4 Books Written By Jesuits For Students Of Catholic Theology Interested In Ignatian Spirituality

29 July 2016
 Categories: Religion & Spirituality, Blog


The Jesuits are one of the most controversial orders within the Catholic Church. Much of this has to do with their propensity to challenge current thinking and the status quo, be it their support of Liberation Theology in South America, or their more liberal views towards modern life. If you are curious about Jesuit thought, then you should get the following books.

The Spiritual Exercises by Ignatius Loyola

Ignatius Loyola was a 16th Spaniard who founded the Society of Jesus (The Jesuits.) He wrote this book as a guide for those who wanted to grow closer to God. While the exercises were originally meant for anyone wanting to grow closer to God, they eventually became the standard training method for novitiates entering into the Jesuit order. The exercises are based around a 4-week plan. Each week has a particular theme (such as a meditation on Christ's suffering).

The Phenomenon of Man by Pierre Teilhard de Chardin S.J.

This book caused quit the stir when it was eventually published. The author was a priest, philosopher and paleontologist. His book attempts to discuss human evolution and discus a coming collective conscious (which he terms "noosphere") and anticipates the arrival of the Omega point, which is essentially a worldwide consciousness.

The Catholic Church prohibited the book from publication when de Chardin originally finished it (1930s) and it wasn't until some twenty years later that it was finally published. The results have been mixed. Some atheists, such as English biologist Richard Dawkings ridiculed the book, while others point out that de Chardin anticipated the internet and its global linking of minds decades before it was brought into existence.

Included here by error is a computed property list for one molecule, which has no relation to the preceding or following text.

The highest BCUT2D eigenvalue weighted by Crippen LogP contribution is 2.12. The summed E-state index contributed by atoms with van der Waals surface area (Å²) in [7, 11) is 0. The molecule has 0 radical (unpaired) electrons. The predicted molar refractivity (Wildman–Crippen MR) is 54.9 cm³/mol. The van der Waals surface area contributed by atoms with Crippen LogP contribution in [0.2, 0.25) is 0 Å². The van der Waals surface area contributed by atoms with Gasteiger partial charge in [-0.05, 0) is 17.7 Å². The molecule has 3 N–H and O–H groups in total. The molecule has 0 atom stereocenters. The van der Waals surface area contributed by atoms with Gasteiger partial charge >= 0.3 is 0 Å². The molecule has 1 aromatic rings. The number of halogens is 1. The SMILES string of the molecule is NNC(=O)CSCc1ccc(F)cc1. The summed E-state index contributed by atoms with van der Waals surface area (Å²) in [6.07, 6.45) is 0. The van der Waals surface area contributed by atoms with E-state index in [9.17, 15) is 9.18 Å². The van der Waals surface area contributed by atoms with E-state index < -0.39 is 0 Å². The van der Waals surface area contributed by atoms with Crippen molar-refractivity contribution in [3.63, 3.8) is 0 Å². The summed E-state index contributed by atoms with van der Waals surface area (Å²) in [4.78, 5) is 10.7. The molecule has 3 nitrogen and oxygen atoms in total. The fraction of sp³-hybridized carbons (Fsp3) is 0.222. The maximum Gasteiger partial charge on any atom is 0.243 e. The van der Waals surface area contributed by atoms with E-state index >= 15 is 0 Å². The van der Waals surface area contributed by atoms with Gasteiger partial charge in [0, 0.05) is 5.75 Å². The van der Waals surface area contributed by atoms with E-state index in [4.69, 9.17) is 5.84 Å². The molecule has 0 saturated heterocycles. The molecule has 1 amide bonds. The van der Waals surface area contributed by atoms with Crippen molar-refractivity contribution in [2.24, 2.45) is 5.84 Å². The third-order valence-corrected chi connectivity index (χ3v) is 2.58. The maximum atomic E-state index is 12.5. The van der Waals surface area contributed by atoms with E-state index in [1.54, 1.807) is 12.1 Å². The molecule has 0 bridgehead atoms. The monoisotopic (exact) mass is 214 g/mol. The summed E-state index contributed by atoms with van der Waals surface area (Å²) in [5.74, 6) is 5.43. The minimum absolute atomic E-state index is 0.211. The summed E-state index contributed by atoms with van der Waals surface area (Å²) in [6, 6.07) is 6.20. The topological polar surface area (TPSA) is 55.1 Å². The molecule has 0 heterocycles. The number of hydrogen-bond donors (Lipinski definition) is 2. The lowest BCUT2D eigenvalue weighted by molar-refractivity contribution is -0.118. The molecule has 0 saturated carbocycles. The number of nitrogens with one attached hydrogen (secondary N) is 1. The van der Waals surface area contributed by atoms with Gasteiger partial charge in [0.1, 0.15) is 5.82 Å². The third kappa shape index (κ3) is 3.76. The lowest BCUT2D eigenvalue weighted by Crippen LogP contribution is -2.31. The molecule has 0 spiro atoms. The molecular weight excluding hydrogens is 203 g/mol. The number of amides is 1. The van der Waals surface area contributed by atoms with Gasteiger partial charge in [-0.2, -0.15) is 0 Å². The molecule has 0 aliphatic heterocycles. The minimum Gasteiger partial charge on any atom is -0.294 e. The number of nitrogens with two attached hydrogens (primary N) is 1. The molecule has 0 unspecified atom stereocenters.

The Fifth Week by Willia O'Malley S.J.

William O'Malley is a Jesuit priest (who also was the technical advisor on The Exorcist and plays a priest in the film) who wrote one of the classic books about Jesuit priesthood. His book is called The Fifth Week. The titles comes from the original Ignatian Spiritual Exercise where there are 4 weeks. The Fifth Week in O'Malleys book refers to the rest of the priests life and their role serving God and the community.

Jesus: A Pilgrimage by James Martin S.J.

James Martin is the current editor of the Jesuit magazine America. He has also been a guest on popular television shows such as The Colbert Report. His style is very accessible to the common reader. His book Jesus: A Pilgrimage takes the reader on a tour of the Holy Land via a travelogue wherein Martin discusses modern Biblical interpretation, as well as his own reflections on the life of Jesus.

For more information on religious literature, check out places like BURNELL FOUNDATION.